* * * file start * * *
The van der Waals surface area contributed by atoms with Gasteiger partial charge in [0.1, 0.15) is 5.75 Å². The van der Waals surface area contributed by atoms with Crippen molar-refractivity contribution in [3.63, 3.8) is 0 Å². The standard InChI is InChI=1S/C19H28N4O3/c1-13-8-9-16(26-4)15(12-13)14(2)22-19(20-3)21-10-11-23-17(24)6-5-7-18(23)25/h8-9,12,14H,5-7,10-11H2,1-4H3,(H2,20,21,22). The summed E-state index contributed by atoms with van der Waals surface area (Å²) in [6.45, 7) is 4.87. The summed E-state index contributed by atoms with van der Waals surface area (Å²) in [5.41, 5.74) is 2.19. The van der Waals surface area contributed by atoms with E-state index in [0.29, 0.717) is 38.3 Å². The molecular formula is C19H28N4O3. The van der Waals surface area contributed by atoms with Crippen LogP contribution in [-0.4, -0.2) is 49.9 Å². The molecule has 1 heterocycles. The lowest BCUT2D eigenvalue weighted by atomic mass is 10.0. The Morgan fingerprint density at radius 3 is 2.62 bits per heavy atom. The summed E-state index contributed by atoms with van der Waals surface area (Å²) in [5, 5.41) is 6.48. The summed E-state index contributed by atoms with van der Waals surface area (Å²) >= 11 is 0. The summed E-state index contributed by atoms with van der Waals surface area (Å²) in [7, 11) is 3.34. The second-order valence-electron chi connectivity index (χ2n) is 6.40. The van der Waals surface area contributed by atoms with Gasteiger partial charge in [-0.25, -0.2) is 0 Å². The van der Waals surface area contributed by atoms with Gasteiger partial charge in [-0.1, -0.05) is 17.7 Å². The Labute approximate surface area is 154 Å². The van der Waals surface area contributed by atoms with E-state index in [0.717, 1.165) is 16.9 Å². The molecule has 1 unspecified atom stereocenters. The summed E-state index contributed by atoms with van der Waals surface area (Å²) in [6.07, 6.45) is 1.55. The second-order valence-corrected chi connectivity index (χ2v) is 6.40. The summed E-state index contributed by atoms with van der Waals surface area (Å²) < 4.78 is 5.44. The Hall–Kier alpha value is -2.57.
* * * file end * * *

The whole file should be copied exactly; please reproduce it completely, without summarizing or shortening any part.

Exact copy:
The van der Waals surface area contributed by atoms with Gasteiger partial charge in [0.1, 0.15) is 5.75 Å². The van der Waals surface area contributed by atoms with Crippen molar-refractivity contribution in [3.63, 3.8) is 0 Å². The standard InChI is InChI=1S/C19H28N4O3/c1-13-8-9-16(26-4)15(12-13)14(2)22-19(20-3)21-10-11-23-17(24)6-5-7-18(23)25/h8-9,12,14H,5-7,10-11H2,1-4H3,(H2,20,21,22). The summed E-state index contributed by atoms with van der Waals surface area (Å²) in [6.45, 7) is 4.87. The summed E-state index contributed by atoms with van der Waals surface area (Å²) in [5.41, 5.74) is 2.19. The van der Waals surface area contributed by atoms with E-state index in [0.29, 0.717) is 38.3 Å². The molecular formula is C19H28N4O3. The van der Waals surface area contributed by atoms with Crippen LogP contribution in [-0.4, -0.2) is 49.9 Å². The molecule has 1 heterocycles. The lowest BCUT2D eigenvalue weighted by atomic mass is 10.0. The Morgan fingerprint density at radius 3 is 2.62 bits per heavy atom. The summed E-state index contributed by atoms with van der Waals surface area (Å²) in [5, 5.41) is 6.48. The summed E-state index contributed by atoms with van der Waals surface area (Å²) >= 11 is 0. The summed E-state index contributed by atoms with van der Waals surface area (Å²) in [7, 11) is 3.34. The second-order valence-electron chi connectivity index (χ2n) is 6.40. The van der Waals surface area contributed by atoms with Gasteiger partial charge in [-0.25, -0.2) is 0 Å². The van der Waals surface area contributed by atoms with Gasteiger partial charge in [-0.1, -0.05) is 17.7 Å². The Labute approximate surface area is 154 Å². The van der Waals surface area contributed by atoms with E-state index in [0.717, 1.165) is 16.9 Å². The molecule has 1 unspecified atom stereocenters. The summed E-state index contributed by atoms with van der Waals surface area (Å²) in [6.07, 6.45) is 1.55. The second-order valence-corrected chi connectivity index (χ2v) is 6.40. The summed E-state index contributed by atoms with van der Waals surface area (Å²) < 4.78 is 5.44. The Hall–Kier alpha value is -2.57.